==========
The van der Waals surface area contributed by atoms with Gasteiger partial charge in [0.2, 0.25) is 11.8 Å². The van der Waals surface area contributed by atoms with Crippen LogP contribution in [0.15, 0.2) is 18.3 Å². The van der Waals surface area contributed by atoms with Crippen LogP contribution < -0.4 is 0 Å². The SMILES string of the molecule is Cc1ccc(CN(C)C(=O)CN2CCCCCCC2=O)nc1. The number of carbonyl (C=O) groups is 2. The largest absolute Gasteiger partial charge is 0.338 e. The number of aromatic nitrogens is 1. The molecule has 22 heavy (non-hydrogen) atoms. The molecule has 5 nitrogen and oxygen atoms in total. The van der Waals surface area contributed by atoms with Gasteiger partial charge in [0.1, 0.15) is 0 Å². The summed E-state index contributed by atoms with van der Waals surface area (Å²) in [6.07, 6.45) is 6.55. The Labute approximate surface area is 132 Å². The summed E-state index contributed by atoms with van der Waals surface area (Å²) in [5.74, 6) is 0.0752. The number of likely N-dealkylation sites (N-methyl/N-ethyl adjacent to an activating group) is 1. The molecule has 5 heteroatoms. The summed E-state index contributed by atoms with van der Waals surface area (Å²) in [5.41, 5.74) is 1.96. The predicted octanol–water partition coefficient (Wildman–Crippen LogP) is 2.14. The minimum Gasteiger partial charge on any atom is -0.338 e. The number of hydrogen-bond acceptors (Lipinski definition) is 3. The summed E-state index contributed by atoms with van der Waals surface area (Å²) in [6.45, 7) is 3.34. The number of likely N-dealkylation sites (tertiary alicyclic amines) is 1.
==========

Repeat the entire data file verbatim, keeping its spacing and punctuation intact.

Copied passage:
The van der Waals surface area contributed by atoms with Gasteiger partial charge in [0.2, 0.25) is 11.8 Å². The van der Waals surface area contributed by atoms with Crippen LogP contribution in [0.15, 0.2) is 18.3 Å². The van der Waals surface area contributed by atoms with Crippen LogP contribution < -0.4 is 0 Å². The SMILES string of the molecule is Cc1ccc(CN(C)C(=O)CN2CCCCCCC2=O)nc1. The number of carbonyl (C=O) groups is 2. The largest absolute Gasteiger partial charge is 0.338 e. The number of aromatic nitrogens is 1. The molecule has 22 heavy (non-hydrogen) atoms. The molecule has 5 nitrogen and oxygen atoms in total. The van der Waals surface area contributed by atoms with Gasteiger partial charge in [0.1, 0.15) is 0 Å². The summed E-state index contributed by atoms with van der Waals surface area (Å²) in [6.07, 6.45) is 6.55. The Labute approximate surface area is 132 Å². The summed E-state index contributed by atoms with van der Waals surface area (Å²) in [5.74, 6) is 0.0752. The number of likely N-dealkylation sites (N-methyl/N-ethyl adjacent to an activating group) is 1. The molecule has 5 heteroatoms. The summed E-state index contributed by atoms with van der Waals surface area (Å²) in [5.41, 5.74) is 1.96. The predicted octanol–water partition coefficient (Wildman–Crippen LogP) is 2.14. The minimum Gasteiger partial charge on any atom is -0.338 e. The number of hydrogen-bond acceptors (Lipinski definition) is 3. The summed E-state index contributed by atoms with van der Waals surface area (Å²) in [6.45, 7) is 3.34. The number of likely N-dealkylation sites (tertiary alicyclic amines) is 1.